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I am developing applications for mobile phones with different operating systems (Android, Symbian, iPhone). Applications are sold internationally so they need to be translated to different languages in addition to english version.

I assume most mobile developers do the translations using some paid external service each time. This approach does not look very cost-effective to me. Would it make sense to have a website where simple translations would be done using crowdsourcing (other developers)? Most strings in mobile applications are very simple and short, for example "OK, "Cancel", "Are you sure?", "Please enter your password". Also the same strings are used in hundreds of applications. Instead of paying for translating all strings, developers could save money by only buying their difficult application specific translations.

Does anyone agree with this idea? I have seen many opensource projects doing the translations succesfully using volunteers.

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3 Answers 3

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Microsoft allows you to view their terminology database: https://www.microsoft.com/Language/en-US/Default.aspx

That covers about 90 languages and will get you the things you mention such as common button captions, etc.

The problem you are facing after that is to try to get only the strings translated that you want. Most translators are going to charge you a minimum number of words. And they are going to want the entire resource file (regardless if you translated them yourself or not). Makes sense because localizing a product means that they need to have the whole picture to ensure consistency, etc. Professional translators will probably not charge you for what they call 100% matches.

I would never ever trust the translation of my product to crowd sourcing. Ever. You get what you pay for. Besides, just because you speak a language natively doesn't mean that you can write well, etc.

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I just found solution for me. Many users find this question in Google so I think my post must be helpful:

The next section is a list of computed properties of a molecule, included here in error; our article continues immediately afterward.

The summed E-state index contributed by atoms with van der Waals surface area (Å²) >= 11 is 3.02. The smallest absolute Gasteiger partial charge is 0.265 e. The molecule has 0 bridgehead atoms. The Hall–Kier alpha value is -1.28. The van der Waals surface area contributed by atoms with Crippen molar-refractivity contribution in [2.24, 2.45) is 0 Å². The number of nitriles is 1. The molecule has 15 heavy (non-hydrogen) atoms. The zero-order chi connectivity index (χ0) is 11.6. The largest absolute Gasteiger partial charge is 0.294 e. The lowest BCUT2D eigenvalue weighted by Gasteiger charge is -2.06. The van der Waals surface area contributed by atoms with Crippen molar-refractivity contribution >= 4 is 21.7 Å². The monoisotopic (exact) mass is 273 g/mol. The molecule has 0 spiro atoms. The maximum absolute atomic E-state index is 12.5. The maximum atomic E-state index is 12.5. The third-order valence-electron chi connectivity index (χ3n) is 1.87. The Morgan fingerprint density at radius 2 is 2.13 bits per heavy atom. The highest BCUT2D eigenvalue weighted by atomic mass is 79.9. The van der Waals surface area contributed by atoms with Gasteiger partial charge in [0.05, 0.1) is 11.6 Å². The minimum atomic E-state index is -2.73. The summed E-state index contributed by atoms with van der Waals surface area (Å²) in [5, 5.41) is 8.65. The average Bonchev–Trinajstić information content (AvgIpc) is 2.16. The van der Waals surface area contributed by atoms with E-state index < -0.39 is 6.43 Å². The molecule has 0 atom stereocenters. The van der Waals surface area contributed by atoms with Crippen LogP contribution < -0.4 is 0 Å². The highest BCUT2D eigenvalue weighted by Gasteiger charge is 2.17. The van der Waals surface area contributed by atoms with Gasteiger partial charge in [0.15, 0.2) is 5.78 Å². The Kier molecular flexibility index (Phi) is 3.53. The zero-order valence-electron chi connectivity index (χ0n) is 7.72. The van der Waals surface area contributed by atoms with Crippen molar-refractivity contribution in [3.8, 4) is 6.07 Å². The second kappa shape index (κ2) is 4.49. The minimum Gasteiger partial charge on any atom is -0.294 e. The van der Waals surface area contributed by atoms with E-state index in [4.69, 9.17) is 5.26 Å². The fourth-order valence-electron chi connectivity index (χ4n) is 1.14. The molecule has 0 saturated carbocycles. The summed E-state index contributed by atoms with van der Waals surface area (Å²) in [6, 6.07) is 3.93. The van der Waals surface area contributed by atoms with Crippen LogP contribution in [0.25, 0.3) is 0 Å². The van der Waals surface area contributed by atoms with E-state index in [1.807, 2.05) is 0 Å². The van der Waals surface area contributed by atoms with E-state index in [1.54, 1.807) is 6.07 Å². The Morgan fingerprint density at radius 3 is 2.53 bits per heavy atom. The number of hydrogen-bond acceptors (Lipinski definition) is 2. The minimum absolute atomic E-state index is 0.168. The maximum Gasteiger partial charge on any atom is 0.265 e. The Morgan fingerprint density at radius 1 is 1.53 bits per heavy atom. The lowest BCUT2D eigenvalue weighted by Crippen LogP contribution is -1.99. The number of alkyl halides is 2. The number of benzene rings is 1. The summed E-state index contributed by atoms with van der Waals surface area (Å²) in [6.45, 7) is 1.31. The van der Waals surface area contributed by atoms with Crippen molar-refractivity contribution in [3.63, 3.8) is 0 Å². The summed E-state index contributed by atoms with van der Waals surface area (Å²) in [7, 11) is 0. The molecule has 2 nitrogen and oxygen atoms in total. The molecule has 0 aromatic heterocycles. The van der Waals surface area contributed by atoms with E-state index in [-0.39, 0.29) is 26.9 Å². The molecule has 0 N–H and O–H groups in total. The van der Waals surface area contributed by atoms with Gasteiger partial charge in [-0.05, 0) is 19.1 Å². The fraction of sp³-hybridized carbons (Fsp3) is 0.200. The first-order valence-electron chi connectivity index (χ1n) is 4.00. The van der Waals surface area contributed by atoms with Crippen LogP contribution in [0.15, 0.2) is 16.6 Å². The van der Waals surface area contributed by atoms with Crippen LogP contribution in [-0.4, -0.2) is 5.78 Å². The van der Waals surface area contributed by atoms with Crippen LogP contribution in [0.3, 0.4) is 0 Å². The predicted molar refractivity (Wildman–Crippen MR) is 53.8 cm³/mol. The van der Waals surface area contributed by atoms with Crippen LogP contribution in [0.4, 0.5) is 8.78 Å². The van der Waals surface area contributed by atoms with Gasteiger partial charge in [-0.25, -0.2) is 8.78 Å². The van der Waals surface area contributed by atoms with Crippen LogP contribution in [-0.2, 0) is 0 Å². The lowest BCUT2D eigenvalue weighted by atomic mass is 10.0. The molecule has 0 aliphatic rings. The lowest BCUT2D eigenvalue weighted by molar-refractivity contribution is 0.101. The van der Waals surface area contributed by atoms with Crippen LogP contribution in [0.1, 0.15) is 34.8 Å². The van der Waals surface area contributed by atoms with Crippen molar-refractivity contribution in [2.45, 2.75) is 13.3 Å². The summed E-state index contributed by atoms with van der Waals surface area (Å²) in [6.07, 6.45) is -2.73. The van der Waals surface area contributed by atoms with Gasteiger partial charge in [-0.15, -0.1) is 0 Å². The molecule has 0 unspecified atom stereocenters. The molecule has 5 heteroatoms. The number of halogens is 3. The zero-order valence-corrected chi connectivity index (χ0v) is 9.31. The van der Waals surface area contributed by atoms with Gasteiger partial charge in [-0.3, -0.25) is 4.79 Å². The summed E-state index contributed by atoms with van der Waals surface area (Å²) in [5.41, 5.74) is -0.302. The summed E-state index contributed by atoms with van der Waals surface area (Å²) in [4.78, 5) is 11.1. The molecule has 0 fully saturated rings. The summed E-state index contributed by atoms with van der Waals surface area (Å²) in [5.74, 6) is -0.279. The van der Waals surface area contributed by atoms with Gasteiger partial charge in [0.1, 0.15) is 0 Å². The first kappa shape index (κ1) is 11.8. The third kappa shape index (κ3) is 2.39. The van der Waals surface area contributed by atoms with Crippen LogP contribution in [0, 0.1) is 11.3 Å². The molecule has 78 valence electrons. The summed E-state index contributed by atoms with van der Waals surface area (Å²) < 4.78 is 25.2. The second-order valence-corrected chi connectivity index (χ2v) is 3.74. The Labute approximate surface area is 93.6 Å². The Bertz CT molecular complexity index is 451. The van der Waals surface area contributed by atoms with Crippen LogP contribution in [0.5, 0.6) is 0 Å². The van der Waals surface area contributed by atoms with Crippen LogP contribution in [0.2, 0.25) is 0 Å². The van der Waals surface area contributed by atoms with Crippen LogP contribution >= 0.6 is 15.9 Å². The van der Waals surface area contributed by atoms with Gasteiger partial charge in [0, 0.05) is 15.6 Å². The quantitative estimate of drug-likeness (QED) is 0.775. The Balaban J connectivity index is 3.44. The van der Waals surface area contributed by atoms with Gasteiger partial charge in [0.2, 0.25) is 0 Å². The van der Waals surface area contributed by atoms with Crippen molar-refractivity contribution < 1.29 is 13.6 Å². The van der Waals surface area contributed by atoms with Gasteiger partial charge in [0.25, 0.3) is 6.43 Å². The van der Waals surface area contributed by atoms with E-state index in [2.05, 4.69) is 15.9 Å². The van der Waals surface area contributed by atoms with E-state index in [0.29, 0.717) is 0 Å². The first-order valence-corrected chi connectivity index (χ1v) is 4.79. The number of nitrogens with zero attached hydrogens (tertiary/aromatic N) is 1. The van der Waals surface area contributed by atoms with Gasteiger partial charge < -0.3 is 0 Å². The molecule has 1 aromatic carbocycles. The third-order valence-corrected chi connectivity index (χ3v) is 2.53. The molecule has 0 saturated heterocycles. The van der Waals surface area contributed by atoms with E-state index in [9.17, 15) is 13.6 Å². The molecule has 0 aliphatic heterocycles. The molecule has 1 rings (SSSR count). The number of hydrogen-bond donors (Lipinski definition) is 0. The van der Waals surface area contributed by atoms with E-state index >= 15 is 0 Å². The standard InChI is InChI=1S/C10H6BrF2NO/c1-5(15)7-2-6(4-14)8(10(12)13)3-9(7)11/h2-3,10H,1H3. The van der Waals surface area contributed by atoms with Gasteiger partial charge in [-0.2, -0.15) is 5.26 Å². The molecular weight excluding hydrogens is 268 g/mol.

This is solution for us: crowdin.net

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Good resource :) –  MavericktheBroken1 Oct 9 '12 at 15:43
Do you work for that company, by any chance? –  andrewsi Oct 9 '12 at 15:43
@andrewsi I do not –  Marko Nov 15 '12 at 10:16

How do you check the crowd sourcing translation results for accuracy and quality? In a famous and documented occurrence recently the phrase "No lorries by this route please use the main road" was translated into "We are out of the office until Monday please contact us again then" and turned into road signs that were erected.

Crowd sourcing translation has been used and FaceBook is probably the largest company i know of that tried/used it. I have not tracked their progress but you could investigate it to see it's success or otherwise. Their method of quality checking was to get other people using the translations to vote for the one they preferred, so this was a case of crowd sourcing quality control. At this point the proposal that a camel is a horse designed by a committee jumps unbidden into my mind.

Translation, in spite of all the machine pumped into it, is still more of an art than a science. To translate correctly you need to have a native speaker translating from another language into their own. So for English to German you need a native German speaker who can speak English very well to do it. Within the profession very, very few translators will translate to a language in which they are non native. The reasons for this are many but boil down to the colloquial nature of language.

To be positive you could look at how Facebook fared and follow that route. Another route would be to approach not translators, but a translation agency, there are quite a number of these. Present them with the whole corpus you want translating in the original English and get them to quote you for the whole job. This would mean someone else manhging the job and the quality and they may have shortcuts, especially if the translations are to fairly standard "computerese" type phrases. i.e.'Home', 'Back', 'Next', 'Click here' etc.

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